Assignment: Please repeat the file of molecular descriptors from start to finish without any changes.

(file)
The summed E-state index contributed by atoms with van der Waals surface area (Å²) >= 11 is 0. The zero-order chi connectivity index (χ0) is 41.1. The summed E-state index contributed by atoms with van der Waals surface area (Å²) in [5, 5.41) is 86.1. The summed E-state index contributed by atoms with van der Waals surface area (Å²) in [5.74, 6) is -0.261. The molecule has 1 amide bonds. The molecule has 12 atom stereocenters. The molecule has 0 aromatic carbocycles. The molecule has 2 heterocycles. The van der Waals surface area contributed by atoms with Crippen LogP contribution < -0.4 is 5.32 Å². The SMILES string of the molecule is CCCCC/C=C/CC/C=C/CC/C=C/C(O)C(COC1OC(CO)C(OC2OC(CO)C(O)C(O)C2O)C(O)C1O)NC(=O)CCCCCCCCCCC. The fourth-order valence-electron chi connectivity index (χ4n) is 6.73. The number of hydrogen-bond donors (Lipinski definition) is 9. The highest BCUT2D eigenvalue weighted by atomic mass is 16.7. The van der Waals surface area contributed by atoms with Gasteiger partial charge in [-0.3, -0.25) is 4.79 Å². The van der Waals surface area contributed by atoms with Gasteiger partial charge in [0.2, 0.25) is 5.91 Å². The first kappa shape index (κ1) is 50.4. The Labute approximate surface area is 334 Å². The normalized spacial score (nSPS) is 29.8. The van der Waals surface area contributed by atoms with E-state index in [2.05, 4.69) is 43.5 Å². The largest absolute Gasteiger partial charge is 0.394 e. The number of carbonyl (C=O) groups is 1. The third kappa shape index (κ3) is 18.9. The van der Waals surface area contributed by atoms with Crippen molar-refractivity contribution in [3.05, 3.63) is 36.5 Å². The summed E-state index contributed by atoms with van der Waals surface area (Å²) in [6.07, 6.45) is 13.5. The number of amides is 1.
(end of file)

The summed E-state index contributed by atoms with van der Waals surface area (Å²) >= 11 is 0. The zero-order chi connectivity index (χ0) is 41.1. The summed E-state index contributed by atoms with van der Waals surface area (Å²) in [5, 5.41) is 86.1. The summed E-state index contributed by atoms with van der Waals surface area (Å²) in [5.74, 6) is -0.261. The molecule has 1 amide bonds. The molecule has 12 atom stereocenters. The molecule has 0 aromatic carbocycles. The molecule has 2 heterocycles. The van der Waals surface area contributed by atoms with Crippen LogP contribution < -0.4 is 5.32 Å². The SMILES string of the molecule is CCCCC/C=C/CC/C=C/CC/C=C/C(O)C(COC1OC(CO)C(OC2OC(CO)C(O)C(O)C2O)C(O)C1O)NC(=O)CCCCCCCCCCC. The fourth-order valence-electron chi connectivity index (χ4n) is 6.73. The number of hydrogen-bond donors (Lipinski definition) is 9. The highest BCUT2D eigenvalue weighted by atomic mass is 16.7. The van der Waals surface area contributed by atoms with Gasteiger partial charge in [-0.3, -0.25) is 4.79 Å². The van der Waals surface area contributed by atoms with Gasteiger partial charge in [0.2, 0.25) is 5.91 Å². The first kappa shape index (κ1) is 50.4. The Labute approximate surface area is 334 Å². The normalized spacial score (nSPS) is 29.8. The van der Waals surface area contributed by atoms with E-state index in [2.05, 4.69) is 43.5 Å². The largest absolute Gasteiger partial charge is 0.394 e. The number of carbonyl (C=O) groups is 1. The third kappa shape index (κ3) is 18.9. The van der Waals surface area contributed by atoms with Crippen molar-refractivity contribution in [3.05, 3.63) is 36.5 Å². The summed E-state index contributed by atoms with van der Waals surface area (Å²) in [6.07, 6.45) is 13.5. The number of amides is 1.